14 October 2020
From evidence to guidelines: an infection prevention and control perspective
In this post, Moira Mugglestone outlines the process used to develop clinical guidelines, including the role of research studies and opportunities to get involved with HIS.
Dr Mugglestone is a Researcher in Evidence Synthesis at HIS. She has many years’ experience working in guideline development. With a PhD in statistics, her previous roles have encompassed applications in clinical, epidemiolocal, biological and environmental research.

What is a guideline?

A guideline is a set of recommendations for clinical practice accompanied by an explanation of how the recommendations were derived. The explanation will usually link to research evidence relevant to the clinical topic area as well as incorporating knowledge and expertise contributed by healthcare workers and patients or their carers or representatives.

What are the key stages in developing a guideline?

Guideline production processes typically include the following stages:

  • Agreeing a guideline topic and scope – the scope determines the breadth of the guideline topic and any specific areas to be included or excluded
  • Establishing a multidisciplinary group of healthcare workers and patients, carers or other lay representatives to develop the guideline – also ensuring that the group meets regularly throughout the process to consider relevant evidence and suggest recommendations for practice
  • Consulting with a wider group of stakeholders at specific times, such as when defining the scope and reviewing draft recommendations.

How does research evidence influence guideline recommendations?

As part of the development process, systematic literature searches will be conducted to identify research studies meeting criteria related to the guideline topic and scope. The guideline group will seek evidence that is related directly to their clinical questions of interest, and how closely the available evidence meets the pre-specified criteria will have a bearing on how useful it is in guiding the group to answer their questions. For example, the group may be interested in a particular healthcare setting or patients with a specific condition (e.g. a healthcare-acquired infection). If the available evidence turns out to be somewhat removed from the pre-specified criteria, then the group may feel less confident in drawing conclusions relevant to the guideline population and this could be reflected in the phrasing of their recommendations.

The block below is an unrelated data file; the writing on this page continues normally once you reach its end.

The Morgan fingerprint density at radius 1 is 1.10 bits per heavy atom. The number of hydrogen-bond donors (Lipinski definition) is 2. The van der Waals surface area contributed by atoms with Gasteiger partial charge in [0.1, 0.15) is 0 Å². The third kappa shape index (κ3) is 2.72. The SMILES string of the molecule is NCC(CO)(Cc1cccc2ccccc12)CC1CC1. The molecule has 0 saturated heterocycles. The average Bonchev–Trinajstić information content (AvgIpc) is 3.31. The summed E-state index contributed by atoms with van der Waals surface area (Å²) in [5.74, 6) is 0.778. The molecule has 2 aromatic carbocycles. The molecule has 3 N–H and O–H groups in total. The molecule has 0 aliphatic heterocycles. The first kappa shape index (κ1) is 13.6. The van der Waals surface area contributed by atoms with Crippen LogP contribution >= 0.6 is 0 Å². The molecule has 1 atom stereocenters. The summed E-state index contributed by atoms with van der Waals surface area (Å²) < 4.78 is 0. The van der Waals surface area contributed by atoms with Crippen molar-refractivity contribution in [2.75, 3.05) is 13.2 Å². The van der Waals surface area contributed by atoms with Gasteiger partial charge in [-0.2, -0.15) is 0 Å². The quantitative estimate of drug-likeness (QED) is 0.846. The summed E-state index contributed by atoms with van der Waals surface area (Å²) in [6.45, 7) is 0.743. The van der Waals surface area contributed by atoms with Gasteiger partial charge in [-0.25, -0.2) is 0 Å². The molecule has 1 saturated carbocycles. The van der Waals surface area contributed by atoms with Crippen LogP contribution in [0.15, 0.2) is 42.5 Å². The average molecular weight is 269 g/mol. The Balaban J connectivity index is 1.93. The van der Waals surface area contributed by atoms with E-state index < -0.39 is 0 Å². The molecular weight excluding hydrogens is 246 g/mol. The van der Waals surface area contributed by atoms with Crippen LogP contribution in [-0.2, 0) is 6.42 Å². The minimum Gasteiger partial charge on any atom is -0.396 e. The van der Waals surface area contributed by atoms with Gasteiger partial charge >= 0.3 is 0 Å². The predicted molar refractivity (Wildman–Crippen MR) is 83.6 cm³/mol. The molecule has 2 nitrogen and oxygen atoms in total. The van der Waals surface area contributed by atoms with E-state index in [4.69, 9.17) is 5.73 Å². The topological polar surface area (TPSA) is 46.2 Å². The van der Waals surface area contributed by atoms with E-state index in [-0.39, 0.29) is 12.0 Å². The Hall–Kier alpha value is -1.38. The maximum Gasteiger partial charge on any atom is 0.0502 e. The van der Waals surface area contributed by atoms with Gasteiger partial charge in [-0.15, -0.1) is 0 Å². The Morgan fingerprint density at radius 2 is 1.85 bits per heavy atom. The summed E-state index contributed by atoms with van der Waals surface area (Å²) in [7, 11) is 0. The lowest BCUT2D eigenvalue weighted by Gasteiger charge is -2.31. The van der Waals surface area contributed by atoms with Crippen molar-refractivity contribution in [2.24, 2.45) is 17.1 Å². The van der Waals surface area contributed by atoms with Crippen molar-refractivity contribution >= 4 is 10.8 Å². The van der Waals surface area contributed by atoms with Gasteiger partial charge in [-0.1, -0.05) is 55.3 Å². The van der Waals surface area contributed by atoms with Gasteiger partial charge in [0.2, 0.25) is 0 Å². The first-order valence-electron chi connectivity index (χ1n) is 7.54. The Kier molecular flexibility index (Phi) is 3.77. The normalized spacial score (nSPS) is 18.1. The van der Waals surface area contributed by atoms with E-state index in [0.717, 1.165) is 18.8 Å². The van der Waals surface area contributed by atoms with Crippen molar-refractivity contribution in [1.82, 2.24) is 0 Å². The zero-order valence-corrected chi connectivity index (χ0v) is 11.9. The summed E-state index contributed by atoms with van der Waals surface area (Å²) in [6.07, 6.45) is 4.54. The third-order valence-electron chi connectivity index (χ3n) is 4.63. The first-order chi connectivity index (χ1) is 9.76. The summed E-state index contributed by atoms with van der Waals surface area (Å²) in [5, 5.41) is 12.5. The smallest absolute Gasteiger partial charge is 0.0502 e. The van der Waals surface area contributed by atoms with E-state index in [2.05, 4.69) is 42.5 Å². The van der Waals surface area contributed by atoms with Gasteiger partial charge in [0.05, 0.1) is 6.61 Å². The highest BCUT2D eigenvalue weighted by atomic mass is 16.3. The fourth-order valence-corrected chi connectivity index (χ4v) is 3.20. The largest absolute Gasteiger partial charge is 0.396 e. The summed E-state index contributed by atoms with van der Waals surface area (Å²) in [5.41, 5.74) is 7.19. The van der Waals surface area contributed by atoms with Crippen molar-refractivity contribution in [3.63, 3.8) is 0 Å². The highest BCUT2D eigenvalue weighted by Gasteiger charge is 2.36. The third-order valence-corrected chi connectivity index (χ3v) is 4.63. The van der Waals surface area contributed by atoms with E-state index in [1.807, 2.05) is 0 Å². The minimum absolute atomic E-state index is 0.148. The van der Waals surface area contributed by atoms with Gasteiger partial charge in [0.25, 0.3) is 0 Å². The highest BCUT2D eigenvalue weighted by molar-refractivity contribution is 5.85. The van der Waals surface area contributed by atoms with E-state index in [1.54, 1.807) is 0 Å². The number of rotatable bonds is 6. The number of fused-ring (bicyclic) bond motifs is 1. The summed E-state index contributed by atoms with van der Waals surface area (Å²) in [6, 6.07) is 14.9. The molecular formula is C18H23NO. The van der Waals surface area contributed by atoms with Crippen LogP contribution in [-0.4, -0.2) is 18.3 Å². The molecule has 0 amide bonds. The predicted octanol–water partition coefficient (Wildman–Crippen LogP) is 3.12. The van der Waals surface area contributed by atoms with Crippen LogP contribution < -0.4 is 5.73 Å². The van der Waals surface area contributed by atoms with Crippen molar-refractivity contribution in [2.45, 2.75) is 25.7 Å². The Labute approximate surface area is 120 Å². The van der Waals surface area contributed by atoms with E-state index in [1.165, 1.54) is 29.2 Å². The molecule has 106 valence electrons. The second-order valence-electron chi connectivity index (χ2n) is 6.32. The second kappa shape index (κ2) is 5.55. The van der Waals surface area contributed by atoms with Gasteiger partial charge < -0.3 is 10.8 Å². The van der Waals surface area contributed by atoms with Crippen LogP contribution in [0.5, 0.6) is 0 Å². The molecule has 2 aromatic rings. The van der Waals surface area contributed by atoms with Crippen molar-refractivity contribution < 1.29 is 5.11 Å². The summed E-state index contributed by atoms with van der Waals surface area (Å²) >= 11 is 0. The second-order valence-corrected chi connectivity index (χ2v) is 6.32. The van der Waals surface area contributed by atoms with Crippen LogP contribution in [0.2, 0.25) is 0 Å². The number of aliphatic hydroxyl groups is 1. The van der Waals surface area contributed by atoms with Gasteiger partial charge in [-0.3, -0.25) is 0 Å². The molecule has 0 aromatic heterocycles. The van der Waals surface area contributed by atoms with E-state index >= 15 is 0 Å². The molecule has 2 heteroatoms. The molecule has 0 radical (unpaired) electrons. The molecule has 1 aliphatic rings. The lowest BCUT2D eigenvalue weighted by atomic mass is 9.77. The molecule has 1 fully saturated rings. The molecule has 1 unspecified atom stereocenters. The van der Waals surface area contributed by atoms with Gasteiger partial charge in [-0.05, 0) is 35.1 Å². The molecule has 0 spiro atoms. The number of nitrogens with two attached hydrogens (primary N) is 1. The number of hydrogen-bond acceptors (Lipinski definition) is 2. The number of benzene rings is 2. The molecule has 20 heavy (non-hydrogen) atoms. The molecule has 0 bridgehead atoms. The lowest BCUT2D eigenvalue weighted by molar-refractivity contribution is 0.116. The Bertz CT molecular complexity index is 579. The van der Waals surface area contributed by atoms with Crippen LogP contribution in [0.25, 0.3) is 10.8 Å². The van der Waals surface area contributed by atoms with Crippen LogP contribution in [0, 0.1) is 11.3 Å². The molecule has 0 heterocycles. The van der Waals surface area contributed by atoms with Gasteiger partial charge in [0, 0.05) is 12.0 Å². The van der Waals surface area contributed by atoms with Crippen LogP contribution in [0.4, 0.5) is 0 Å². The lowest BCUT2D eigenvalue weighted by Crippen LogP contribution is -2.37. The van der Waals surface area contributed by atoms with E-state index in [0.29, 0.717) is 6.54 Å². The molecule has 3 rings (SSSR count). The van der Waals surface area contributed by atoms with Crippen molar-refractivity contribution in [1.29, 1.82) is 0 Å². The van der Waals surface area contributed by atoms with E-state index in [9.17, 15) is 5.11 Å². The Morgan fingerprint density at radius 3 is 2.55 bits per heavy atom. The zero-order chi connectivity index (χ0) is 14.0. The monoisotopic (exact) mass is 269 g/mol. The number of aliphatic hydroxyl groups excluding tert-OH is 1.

Another aspect to be considered is the underlying design of each study identified via the literature searches and implications in terms of susceptibility to bias, for example. One needs only to explore the most recent issues of the Journal of Hospital Infection (JHI) and Infection Prevention in Practice (IPIP) to recognise examples of contrasting study designs used to investigate issues in the field of infection prevention and control. For example, a randomised controlled trial was used to compare approaches for inserting central venous access devices in terms of outcomes related to catheter-associated bloodstream infections.[1] A different quantitative study design is a cohort study, as illustrated by an investigation of the incidence of healthcare-associated infections in a tertiary care hospital.[2] Qualitative study designs are also reflected in HIS journals, for example, to explore perceptions and experiences of patients and healthcare workers in relation to cohort isolation units.[3] While particular study designs are appropriate for specific research questions, their strengths and limitations will be taken into account as part of the guideline development process.

What about situations in which evidence is lacking?

If a guideline group finds that literature searches yield no relevant evidence, then various approaches to reaching a consensus on recommendations for practice can be used. In such cases, the collective knowledge and experience of the group ensure that it is still possible to formulate recommendations. Equally, the group can propose areas for future research to fill identified gaps in the evidence.

How can one tell a guideline is of high quality?

Guidelines produced by HIS are accredited by the National Institute for Health and Care Excellence (NICE), meaning that the processes used adhere to high standards set by NICE. The steps outlined above are central to ensuring that a guideline is of high quality.

How to find out more

If the route from evidence to guideline recommendations sounds interesting to you, why not attend the HIS online training course to be held in January 2021? An outline programme will be available on the HIS website soon. If in the meantime you have any questions you can contact Moira via admin@his.org.uk.


  1. Mollee P, Okano S, Abro E et al. Catheter-associated bloodstream infections in adults with cancer: a prospective randomized controlled trial, Journal of Hospital Infection 106 (2020) 335–342
  2. Hassan R, El-Gilany A-H, Abd elaal AM et al. An overview of healthcare-associated infections in a tertiary care hospital in Egypt, Infection Prevention in Practice 2 (2020) 100059
  3. Eli M, Maman-Naor K, Feder-Bubis P et al. Perceptions of patients’ and healthcare workers’ experiences in cohort isolation units: a qualitative study, Journal of Hospital Infection 106 (2020) 43–52